Athens wants to come to an agreement with Moscow on the modernization of the Russian S-300PMU-1 air defense systems in service with the Greek Armed Forces. The Greeks want to place the improved air defense systems, brought to the S-300PMU-2 version, on the island of Crete, writes the Turkish online edition Haber7, referring to the Greek portal DefenseNet.
By its actions, Greece is trying to squeeze Turkey within the Antalya Gulf, preventing Ankara from expanding its influence beyond the narrow coastal strip. Therefore, the Greeks are now actively knocking on Russian doors and asking for help. They want to improve their air defense systems in order to bring them even a little closer to the S-400 Triumph air defense systems (range up to 400 km), which Ankara recently acquired from Moscow, but has not yet put on alert.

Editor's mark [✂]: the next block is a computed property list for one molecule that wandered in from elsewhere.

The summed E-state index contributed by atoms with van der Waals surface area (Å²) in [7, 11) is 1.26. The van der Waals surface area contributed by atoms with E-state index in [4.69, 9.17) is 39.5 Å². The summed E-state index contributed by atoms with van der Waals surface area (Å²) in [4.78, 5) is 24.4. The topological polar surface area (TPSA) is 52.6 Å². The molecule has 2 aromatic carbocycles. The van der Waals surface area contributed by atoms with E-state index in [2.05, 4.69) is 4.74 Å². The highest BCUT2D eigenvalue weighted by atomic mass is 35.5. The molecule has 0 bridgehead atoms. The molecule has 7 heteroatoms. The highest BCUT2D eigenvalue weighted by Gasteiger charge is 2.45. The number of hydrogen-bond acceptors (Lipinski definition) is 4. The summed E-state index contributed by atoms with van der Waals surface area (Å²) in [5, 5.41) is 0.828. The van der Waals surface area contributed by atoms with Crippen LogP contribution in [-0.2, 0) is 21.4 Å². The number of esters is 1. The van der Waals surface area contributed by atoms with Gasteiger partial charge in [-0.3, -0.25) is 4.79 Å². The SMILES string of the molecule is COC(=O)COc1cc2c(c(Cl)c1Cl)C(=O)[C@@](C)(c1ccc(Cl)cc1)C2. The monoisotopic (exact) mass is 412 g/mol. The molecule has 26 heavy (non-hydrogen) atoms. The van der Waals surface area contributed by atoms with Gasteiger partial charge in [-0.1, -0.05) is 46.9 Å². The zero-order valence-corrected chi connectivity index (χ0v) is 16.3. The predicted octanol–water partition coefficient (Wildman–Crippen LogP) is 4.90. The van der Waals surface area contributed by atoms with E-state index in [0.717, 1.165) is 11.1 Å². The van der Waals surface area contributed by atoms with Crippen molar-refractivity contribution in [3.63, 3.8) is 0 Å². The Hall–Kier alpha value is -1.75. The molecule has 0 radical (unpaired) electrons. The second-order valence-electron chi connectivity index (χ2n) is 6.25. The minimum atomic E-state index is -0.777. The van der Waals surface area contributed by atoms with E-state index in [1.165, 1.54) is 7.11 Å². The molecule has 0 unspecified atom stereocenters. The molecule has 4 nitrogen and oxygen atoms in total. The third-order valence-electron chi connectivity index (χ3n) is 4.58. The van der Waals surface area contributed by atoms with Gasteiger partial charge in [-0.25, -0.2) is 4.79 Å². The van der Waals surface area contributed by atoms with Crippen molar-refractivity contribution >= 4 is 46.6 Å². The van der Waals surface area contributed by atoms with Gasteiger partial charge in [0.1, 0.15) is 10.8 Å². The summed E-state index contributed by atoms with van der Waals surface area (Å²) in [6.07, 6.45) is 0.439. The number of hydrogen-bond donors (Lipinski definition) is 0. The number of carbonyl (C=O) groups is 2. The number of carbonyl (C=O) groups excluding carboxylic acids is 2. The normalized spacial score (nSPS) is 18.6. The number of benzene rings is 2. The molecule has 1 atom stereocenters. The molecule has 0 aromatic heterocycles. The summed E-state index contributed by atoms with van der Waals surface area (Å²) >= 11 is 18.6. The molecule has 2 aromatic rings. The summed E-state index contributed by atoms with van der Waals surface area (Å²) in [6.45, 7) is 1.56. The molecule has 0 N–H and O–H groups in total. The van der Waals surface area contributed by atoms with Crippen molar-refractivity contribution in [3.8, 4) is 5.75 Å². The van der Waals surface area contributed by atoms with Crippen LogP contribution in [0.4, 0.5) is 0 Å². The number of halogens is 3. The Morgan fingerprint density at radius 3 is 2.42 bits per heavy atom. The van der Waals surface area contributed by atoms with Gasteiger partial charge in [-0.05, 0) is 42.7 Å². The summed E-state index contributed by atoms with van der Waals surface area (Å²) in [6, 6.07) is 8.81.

The Greeks are not going to buy something new from the Russians. They are engaged in a dialogue only about the modernization of "existing weapons" in order to increase the range of the existing air defense systems from 150 to 200 km. If Athens does not buy anything, but only "renews the old," then it is not formally subject to the US Countering America's Adversaries Through Sanctions Act (CAATSA).
Note that Greece now has two S-300PMU-1 battalions and 96 48N6E1 missiles for them. S-300PMU-1 (according to NATO classification - SA-10D Grumble) is an export version of the S-300PM, which was adopted in 1993. In 1996, Cyprus signed an agreement on the purchase of two divisions (together with KP-RLO), which Turkey did not like very much. In addition, the United States and Great Britain actively intervened in the process. As a result, the S-300PMU-1 were moved to the Greek island of Crete, on the outskirts of the country.
As for the S-300PMU-2 Favorit (according to NATO classification - SA-20b Gargoyle), this is an export version of the S-300PM2, which was put into service in 1997 as an update to the previous version. A new rocket 48N6E2 was developed for it.